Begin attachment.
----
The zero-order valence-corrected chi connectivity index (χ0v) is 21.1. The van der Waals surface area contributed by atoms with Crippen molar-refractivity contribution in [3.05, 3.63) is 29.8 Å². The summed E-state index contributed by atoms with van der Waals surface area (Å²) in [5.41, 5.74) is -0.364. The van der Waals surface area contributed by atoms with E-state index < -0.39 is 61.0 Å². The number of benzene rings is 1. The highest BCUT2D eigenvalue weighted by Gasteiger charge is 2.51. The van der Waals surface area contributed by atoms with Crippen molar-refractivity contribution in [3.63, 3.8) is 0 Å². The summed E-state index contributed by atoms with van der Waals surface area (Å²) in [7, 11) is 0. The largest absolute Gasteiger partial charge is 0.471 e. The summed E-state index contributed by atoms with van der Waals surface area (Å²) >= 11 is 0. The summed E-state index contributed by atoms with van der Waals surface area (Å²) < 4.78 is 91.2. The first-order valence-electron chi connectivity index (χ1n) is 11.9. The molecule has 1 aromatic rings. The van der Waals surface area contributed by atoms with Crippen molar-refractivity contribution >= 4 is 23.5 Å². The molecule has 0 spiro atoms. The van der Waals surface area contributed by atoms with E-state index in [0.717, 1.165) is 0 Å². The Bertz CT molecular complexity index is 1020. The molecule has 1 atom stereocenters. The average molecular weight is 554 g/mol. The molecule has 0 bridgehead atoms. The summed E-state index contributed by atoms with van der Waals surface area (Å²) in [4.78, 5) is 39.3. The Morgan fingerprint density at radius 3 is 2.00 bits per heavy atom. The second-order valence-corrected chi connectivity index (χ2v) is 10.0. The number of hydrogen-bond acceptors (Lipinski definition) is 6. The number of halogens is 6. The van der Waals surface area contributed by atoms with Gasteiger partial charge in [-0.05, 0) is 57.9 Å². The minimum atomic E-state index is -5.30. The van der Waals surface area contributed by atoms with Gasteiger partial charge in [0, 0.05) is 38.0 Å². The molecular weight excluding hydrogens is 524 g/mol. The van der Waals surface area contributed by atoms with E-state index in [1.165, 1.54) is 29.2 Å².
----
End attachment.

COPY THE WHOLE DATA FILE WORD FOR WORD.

The zero-order valence-corrected chi connectivity index (χ0v) is 21.1. The van der Waals surface area contributed by atoms with Crippen molar-refractivity contribution in [3.05, 3.63) is 29.8 Å². The summed E-state index contributed by atoms with van der Waals surface area (Å²) in [5.41, 5.74) is -0.364. The van der Waals surface area contributed by atoms with E-state index < -0.39 is 61.0 Å². The number of benzene rings is 1. The highest BCUT2D eigenvalue weighted by Gasteiger charge is 2.51. The van der Waals surface area contributed by atoms with Crippen molar-refractivity contribution in [3.63, 3.8) is 0 Å². The summed E-state index contributed by atoms with van der Waals surface area (Å²) in [7, 11) is 0. The largest absolute Gasteiger partial charge is 0.471 e. The summed E-state index contributed by atoms with van der Waals surface area (Å²) >= 11 is 0. The summed E-state index contributed by atoms with van der Waals surface area (Å²) < 4.78 is 91.2. The first-order valence-electron chi connectivity index (χ1n) is 11.9. The molecule has 1 aromatic rings. The van der Waals surface area contributed by atoms with Crippen molar-refractivity contribution >= 4 is 23.5 Å². The molecule has 0 spiro atoms. The van der Waals surface area contributed by atoms with E-state index in [0.717, 1.165) is 0 Å². The Bertz CT molecular complexity index is 1020. The molecule has 1 atom stereocenters. The average molecular weight is 554 g/mol. The molecule has 0 bridgehead atoms. The summed E-state index contributed by atoms with van der Waals surface area (Å²) in [4.78, 5) is 39.3. The Morgan fingerprint density at radius 3 is 2.00 bits per heavy atom. The second-order valence-corrected chi connectivity index (χ2v) is 10.0. The number of hydrogen-bond acceptors (Lipinski definition) is 6. The number of halogens is 6. The van der Waals surface area contributed by atoms with Gasteiger partial charge in [-0.05, 0) is 57.9 Å². The minimum atomic E-state index is -5.30. The van der Waals surface area contributed by atoms with Gasteiger partial charge in [0, 0.05) is 38.0 Å². The molecular weight excluding hydrogens is 524 g/mol. The van der Waals surface area contributed by atoms with E-state index in [1.165, 1.54) is 29.2 Å².